- Stop Turning Overwatch Characters Into Cops – VICE
Dante Douglas asks exactly what kind of heroism is Blizzard trying to celebrate by decking its heroes out as riot cops.
- 7 Very Queer Overwatch Skins We Will Never Actually See in the Game | Fanbyte
Nico Deyo 7 fantasizes of the ways in which Blizzard could do so much more for queer player representation.
“However, despite creating fun designs that many of us in the LGBTQIA+ community adore, the game still does not truly reflect our lived experiences or tastes.”
The Strange and the Familiar
This week we’ve got a pair of insightful readings of virtual space–how we navigate it, how we dress it up, how we make it appealing, how we make it ours.
- How Video Games Let Me Go Back Home | Fanbyte
Haru Nicol outlines the concept of homesick tourism, and how with games, in a certain way you really can go home.
- Technicolor Dystopias: Why the Colorful Wastelands of Rage 2, Far Cry New Dawn, and Fallout 76 Are Suddenly Popular | USgamer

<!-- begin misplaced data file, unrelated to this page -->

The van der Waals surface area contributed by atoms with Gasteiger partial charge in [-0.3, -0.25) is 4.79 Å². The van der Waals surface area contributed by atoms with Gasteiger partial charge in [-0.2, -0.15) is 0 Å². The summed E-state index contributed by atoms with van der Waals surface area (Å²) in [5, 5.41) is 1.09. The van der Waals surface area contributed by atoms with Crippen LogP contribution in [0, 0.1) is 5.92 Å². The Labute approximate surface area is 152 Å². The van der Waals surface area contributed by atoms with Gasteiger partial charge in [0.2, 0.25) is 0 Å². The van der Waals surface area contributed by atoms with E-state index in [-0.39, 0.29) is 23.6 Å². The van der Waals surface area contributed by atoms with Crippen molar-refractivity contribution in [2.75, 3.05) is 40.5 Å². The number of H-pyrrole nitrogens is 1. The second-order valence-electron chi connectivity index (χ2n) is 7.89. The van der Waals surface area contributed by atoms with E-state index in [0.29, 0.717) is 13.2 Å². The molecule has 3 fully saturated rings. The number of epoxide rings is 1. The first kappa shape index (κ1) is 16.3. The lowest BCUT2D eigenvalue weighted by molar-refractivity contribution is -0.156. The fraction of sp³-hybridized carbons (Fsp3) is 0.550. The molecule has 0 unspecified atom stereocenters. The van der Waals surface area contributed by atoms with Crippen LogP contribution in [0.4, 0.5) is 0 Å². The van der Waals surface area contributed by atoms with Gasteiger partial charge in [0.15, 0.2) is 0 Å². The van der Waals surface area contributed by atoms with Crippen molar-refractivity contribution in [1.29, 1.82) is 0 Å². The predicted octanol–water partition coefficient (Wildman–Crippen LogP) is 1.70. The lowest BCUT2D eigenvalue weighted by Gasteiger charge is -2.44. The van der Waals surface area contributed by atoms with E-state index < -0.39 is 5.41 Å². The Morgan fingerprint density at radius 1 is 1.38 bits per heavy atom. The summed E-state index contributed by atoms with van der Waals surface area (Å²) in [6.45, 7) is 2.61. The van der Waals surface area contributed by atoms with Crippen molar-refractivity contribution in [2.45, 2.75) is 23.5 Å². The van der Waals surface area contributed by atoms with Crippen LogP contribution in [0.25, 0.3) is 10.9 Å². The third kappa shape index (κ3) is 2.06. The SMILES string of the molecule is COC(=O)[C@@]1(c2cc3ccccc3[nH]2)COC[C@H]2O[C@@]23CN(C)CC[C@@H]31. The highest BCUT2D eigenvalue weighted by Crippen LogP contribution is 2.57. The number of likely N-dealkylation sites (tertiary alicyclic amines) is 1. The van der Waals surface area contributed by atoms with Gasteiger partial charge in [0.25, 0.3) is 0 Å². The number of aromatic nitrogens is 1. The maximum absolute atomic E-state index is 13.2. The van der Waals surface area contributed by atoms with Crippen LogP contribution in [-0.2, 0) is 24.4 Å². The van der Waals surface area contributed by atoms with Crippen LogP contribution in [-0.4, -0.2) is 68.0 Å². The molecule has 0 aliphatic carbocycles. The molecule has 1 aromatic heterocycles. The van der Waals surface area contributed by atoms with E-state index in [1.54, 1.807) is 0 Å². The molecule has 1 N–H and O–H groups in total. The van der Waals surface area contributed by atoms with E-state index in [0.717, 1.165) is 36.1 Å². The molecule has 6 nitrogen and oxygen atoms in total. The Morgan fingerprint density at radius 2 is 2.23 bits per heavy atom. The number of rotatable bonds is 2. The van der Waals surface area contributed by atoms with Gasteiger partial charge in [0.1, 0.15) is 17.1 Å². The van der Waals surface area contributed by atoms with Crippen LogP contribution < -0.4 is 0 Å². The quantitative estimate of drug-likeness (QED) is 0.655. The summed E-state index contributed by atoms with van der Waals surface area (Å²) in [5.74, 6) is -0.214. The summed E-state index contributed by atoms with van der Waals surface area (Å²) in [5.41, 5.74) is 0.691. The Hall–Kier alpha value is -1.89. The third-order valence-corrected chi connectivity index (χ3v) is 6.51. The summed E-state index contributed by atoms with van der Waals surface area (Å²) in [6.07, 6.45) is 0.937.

Alyse Stanley tracks the shift from brown to neon in post-apocalyptic games and argues how this visual obfuscation is essential to making the contemplation of the end more palatable.
“By redefining our conception of the end of the world, our anxieties about it actually occurring become easier to manage. Given the cataclysmic headlines of most daily news chatter, it’s no wonder players want a reprieve.”
So many good and precious sons.
- I Both Love And Feel Embarrassed About All The Video Game Music On My Phone | Kotaku
Natalie Degraffinried has the music take we all feel but were too scared to write.
- 9 Pokemon That Are My Sons Whom I Am Very Proud Of | Fanbyte
merritt k and the whole Fanbyte crew really knockin it out of the poké-park with these against-type listicles lately huh
“Sonhood is an ineffable quality, but those Pokemon who attain it tend to have one or more of the following attributes: a large, powerful body, a foolish-looking grin, elegance, refinement, and, of course, a total lack of respect.”
- VA-11 HALL-A – First Person Scholar
Blake Planty looks at cyberpunk dive bars, queer escapism, and spatial theory. Disclosure stuff: I edited this.
- Unwinnable BBQ Season Subscription Special | Unwinnable
Unwinnable is doing a subscription drive running through the 28th. Support some excellent games and culture writing if you can!
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Have you read, seen, heard or otherwise experienced something new that made you think about games differently? Send it in!